Chanukah: Culture Clash

Chanukah starts in about a week and a half, and without doubt it is one of the most popular of our festivals amongst Jews in general, even if not observant. A lot of people identify with Chanuka, and there is a lot of misunderstanding of its significance. Chanuka marks a clash of cultures – Judaism and the Torah versus the Hellenistic Greeks. I have nothing against the current Greeks. We’re talking about the ancient Hellenists who, for the Star Trek fans, were like what the Borg of the ancient world. The motto of the Borg alien race was, ‘We will assimilate you! Resistance is futile’. Well, to a certain degree the Greeks were like that. They wanted Hellenism to rule the world, and indeed, they were successful. It was through the conquest of Alexander the Great, or Alexander of Macedon as he’s also known, that Greek culture, philosophy and thought came to almost the entire world. Allan Bloom called the western world, children of the Greeks. Many, many cultures folded, many peoples gave up in the face of the Greek onslaught, but the Jews didn’t and the Jews revolted against Seleucid rule. And we celebrate our victory against the Hellenists with Chanukah.

What was the point of contention between the Jews and the Hellenists? The Talmud has some quite positive things to say about Greek culture. It says that the Greek language is one of the only languages in which it is appropriate to translate the Bible, because of its beauty. We also know that many of our Sages, Maimonides and others, used the tools of Greek philosophy and logic to explain the world, and to explain the Torah. So what is the argument?

The answer can be found in the commentary of Nachmanides, Rav Moshe ben Nachman, a 13th Century Spanish scholar. In his commentary on the Torah to Leviticus 15: 8, he writes: We are not like that Greek [Aristotle], and his students. They only admit to that which their eyes can see and their senses can sense and they only believe as true that which their intellect understands. He calls them arrogant.  The Hellenistic world view was that if my senses cannot detect something it does not exist. If my mind cannot comprehend something, it is not true.

Judaism is predicated upon the belief that there is a reality beyond the physical world. There is a reality which we cannot sense with our physical senses but we know it is there. And we also say that which the intellect understands is only a small amount of the reality of the world. Jews are called Yehudim meaning “those who admit.” The Jewish world view is based on acknowledging a reality that is beyond this world and beyond our mind. We admit to a reality that is beyond the grasp of the senses, and we live according to that reality. The Jewish people organized themselves around a Temple. We organized ourselves around a Torah and around the laws of the Torah which are the rules that teach us how to operate in the physical reality. But, taking into account the reality of the spiritual world, the reality of the soul, the reality of G-d, the reality of spiritual worlds, that is something which the Greeks couldn’t tolerate, because they need to quantify everything. They need to put it out into some chart, they need to summarize it. They need to be able to grasp it. They need to be able to totally understand it, and if they don’t totally understand it, it is not there.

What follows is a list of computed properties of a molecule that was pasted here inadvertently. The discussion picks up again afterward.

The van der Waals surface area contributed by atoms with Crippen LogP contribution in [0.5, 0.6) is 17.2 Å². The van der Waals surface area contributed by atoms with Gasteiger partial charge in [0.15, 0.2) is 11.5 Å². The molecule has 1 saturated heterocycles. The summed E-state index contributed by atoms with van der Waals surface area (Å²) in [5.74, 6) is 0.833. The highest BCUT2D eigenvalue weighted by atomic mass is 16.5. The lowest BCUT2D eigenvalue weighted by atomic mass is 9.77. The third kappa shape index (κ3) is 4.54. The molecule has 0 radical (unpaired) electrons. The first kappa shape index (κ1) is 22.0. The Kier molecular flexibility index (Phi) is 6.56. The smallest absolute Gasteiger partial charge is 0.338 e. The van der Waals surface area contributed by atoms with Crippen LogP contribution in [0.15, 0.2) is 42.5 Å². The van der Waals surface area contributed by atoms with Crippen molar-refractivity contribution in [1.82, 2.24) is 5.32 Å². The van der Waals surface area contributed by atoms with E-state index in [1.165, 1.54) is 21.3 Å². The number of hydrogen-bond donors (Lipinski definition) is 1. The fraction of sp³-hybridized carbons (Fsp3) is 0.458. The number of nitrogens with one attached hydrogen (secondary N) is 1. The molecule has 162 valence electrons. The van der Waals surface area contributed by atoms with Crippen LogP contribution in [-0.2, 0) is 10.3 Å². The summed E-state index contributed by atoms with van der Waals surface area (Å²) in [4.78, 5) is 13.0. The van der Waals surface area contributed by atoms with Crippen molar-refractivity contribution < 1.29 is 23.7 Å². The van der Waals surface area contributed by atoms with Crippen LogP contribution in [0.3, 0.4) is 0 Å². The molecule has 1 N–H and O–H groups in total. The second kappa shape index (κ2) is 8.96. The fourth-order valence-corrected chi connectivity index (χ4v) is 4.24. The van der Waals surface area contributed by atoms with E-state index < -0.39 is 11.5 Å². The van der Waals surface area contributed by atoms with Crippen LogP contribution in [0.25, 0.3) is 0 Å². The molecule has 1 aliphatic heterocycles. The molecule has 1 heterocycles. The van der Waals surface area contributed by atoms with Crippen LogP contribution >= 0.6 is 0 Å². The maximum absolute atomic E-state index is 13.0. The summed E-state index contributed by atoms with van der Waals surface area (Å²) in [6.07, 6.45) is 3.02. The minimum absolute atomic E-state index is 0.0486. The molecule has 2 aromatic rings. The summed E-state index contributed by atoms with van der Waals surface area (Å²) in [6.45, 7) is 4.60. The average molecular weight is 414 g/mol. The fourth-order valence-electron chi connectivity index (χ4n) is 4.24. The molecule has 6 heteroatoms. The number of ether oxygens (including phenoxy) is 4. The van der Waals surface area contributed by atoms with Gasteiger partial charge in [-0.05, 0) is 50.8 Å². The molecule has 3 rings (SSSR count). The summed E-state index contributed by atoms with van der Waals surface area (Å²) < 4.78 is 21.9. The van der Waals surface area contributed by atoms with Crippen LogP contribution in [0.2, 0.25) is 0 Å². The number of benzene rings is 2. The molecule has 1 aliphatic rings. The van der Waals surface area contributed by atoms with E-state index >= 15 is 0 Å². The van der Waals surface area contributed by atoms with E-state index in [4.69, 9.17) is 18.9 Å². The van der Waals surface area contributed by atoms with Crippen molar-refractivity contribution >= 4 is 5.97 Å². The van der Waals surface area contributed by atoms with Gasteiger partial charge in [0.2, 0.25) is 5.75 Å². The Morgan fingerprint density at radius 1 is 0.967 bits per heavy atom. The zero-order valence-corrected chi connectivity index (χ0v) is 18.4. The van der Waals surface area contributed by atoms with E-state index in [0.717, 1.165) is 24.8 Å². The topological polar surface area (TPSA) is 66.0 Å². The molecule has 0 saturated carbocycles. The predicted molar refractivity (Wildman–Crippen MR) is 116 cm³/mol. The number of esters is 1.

When I was a child in Australia, it was common to remove tonsils as a treatment for throat infections. However, my doctor, G-d bless him, he didn’t take out my tonsils.  He said to me, “We believe now that since we don’t know the reason for tonsils, we assume therefore that they have no purpose.  But I find that ‘therefore” somewhat arrogant. So I’m not going to remove your tonsils.” The idea that the ‘therefore’ is arrogant, is something which I completely endorse. I can’t see the soul. I can’t quantify love. I cannot measure altruism with a multi-meter but I know all those things exist.

So this was the clash of cultures. Jews who claimed that they are attached to a reality beyond the mind’s comprehension and beyond which the senses can sense, and there were the Greeks who said there is no reality beyond that which my mind can understand and my senses can detect. We celebrate by lighting Chanukah candles, a mini-Menorah, whose light we specifically do not use. We can’t read by it, we cannot sit there and use the light to look at anything. Why? Because that light is not supposed to reveal anything physical, it’s meant to reveal a reality beyond the physical.

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